The effects of this commercial

February 4, 2012

First, take a look at the commercial.

This is a highlight reel for hundreds of man-hours of work.  Of course, if we think about it, there is much work that needs to be done just to make the commercial, but most of the time we give it no thought.  That’s fine, but seeing commercials like this repeatedly and never thinking about the behind the scenes seems to have a profound effect on the way we want to take in the world.

We do not like sustained argumentation–we want brief summaries of information which makes us feel a certain way.  We do not want to think about what it takes to get from point A to point B, we only want to see the highlights of the trip.  We have been conditioned to not think fully but to rapidly taste and spit out information.  Bullet points are kings.

This is neither here nor there.  On one hand, there are times and places where you should not be concerned about the process.  When I’m riding a bicycle, whatever is happening beneath the skin and to the steel frame makes no practical difference.  On the other hand, being conscious of the process is important in many instances.  Knowing why your Big Mac takes less than two minutes to make is nice information to have if you are concerned about health, treatment of animals, or culture in general.  There are times when knowledge of the process would benefit us greatly.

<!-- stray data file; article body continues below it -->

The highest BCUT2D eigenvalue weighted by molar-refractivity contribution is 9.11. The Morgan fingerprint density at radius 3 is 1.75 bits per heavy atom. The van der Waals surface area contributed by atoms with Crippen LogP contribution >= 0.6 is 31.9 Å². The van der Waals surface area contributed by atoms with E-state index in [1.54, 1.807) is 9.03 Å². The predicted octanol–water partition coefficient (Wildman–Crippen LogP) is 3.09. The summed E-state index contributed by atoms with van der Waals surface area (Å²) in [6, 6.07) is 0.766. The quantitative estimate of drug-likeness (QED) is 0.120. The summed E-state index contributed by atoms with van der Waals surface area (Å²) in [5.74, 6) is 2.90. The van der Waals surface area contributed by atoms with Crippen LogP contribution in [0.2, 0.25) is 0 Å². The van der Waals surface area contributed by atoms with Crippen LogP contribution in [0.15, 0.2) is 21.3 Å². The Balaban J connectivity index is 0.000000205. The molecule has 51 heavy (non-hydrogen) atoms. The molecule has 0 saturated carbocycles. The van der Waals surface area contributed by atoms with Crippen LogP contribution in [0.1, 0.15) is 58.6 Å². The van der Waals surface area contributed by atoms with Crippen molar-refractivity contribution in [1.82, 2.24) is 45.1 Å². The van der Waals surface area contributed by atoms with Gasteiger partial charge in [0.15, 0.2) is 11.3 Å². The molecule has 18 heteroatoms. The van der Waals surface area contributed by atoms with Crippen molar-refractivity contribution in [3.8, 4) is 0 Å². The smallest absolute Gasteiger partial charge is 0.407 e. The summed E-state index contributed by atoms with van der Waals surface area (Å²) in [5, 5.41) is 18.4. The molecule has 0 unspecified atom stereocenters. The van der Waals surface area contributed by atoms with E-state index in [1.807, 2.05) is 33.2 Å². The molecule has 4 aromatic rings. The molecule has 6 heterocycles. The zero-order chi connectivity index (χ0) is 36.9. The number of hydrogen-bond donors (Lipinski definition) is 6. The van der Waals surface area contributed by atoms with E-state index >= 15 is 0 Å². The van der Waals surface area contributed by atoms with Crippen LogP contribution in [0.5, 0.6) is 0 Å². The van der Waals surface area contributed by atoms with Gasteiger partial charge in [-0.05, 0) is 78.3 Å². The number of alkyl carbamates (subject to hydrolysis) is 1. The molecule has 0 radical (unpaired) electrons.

Another point to be made is that this commercial is effective without making a statement about anything relevant.  What was demonstrated was that the car can whip around quickly enough on ice to flick a hockey puck towards a net.  If you are a talented stunt driver, you might be able to score.  Overall, the traction on pure ice was good, but this is completely irrelevant to real-life situations.  How many people drive on pure ice?  How often do they drive at less than 20 mph on slick roads?  How would the car respond if it was fitted with cheaper “all-season” tires?  The commercial did not speak to that. Goodyear could have used that exact same commercial and the commercial would say more for Goodyear than it would for Alfa Romeo.

That’s a pretty sweet trick.  But what isn’t explicit is more important than what is.

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